This is my first time reading any of Stefan Mohamed’s words and poems and what an introduction it was. I want more. The Marketplace of Ideas when read is a collective statement on the visible horrors of modern technology, communication, existence and self expression. Albeit in a highly entertaining way. Anyone of these poems is so dense, assertive, dark, illuminating and comical than the entirety of Black Mirror. It’s a seriously good read.
The entire pamphlet is a patchwork of sound bites you could hear or read at any millennial social event, in your own head, on the many social media platforms or in this case any millennial social activity or isolated moment that Mohamed has observed and experienced with unerring accuracy. This is an absurd and dangerous and dull world Mohamed portrays and he let’s us know that he’s living it. He is seeing what’s to come and there’s nothing to be done about it. Cynical isn’t the word. He uses humour as a way of coping and thus allowing us to cope with the truth. The pamphlet highlights how starved we are of real human communication. In Sitcom, he taps into the colloquial dialogue we have all become so guilty of using in regards to what’s on the latest streaming service or what film to watch. Big Mood and Huge Mood try to make light of the road map civilisation is following and further confirms that we are all becoming misfits on our quest to be individual. Mohamed is taking a swipe at millennial culture and himself. These poems are constantly observing and critiquing and contradicting each other, but not offering any solutions. A true mirror of the online world which is now scarily bleeding into the real one.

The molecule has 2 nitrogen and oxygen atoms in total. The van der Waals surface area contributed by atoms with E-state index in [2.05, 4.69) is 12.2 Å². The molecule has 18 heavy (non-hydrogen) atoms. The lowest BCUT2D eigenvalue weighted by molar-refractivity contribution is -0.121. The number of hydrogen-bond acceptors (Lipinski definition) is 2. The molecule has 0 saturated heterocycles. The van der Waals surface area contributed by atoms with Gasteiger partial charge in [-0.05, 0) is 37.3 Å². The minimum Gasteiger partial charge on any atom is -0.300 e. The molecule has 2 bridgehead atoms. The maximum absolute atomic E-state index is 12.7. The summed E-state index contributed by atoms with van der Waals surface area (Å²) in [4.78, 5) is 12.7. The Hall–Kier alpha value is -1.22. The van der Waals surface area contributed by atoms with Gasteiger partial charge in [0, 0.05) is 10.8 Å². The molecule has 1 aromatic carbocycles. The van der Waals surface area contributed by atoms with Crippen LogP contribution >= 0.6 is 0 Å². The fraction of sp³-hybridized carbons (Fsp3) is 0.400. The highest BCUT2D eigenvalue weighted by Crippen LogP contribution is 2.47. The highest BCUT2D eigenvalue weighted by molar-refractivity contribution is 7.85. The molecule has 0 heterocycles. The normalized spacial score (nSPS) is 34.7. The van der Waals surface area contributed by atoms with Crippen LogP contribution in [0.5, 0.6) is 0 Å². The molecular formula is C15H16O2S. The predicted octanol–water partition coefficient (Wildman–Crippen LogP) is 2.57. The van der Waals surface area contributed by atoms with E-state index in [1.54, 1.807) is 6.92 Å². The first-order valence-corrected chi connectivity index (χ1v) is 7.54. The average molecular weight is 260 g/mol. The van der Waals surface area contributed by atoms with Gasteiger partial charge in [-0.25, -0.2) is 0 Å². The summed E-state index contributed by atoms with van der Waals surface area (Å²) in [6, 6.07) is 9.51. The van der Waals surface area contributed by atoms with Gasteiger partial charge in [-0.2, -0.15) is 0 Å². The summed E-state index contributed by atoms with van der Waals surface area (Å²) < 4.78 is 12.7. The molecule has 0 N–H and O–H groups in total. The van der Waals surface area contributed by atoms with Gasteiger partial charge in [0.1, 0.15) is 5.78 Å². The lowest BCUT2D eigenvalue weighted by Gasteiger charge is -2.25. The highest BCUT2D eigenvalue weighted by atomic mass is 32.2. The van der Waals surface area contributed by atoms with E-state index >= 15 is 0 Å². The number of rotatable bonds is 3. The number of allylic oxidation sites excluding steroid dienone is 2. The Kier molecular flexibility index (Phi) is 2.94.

Hallmark Moment is another of the stand out of the poems which balances the concept of of our growing numbness towards the cruel and repugnant behaviour of our fellow man. He never gives us a break from showing us how absurd reality is, his verses make the absurd seem derivative and magically real. Reading this, like after viewing a great piece of modern art, it feels immoral to reveal spoilers. There is not one poem in this collection that you won’t relate to.
Stefan Mohamed is a modern day Twain or Chaucer. A misanthropic social assassin, who, although winking and smiling, surreptitiously has you, me and everyone in his cross-hairs. These are not poems to be read or binged. They are to be digested like a bitter medicine, designed to wake you up.
Do read it. It makes you realise you are not alone in this dark alternate timeline and I promise you, if you stick with it past the first few poems, there is something beyond good to be inhaled.
The Marketplace of Ideas is available now, published by Stewed Rhubarb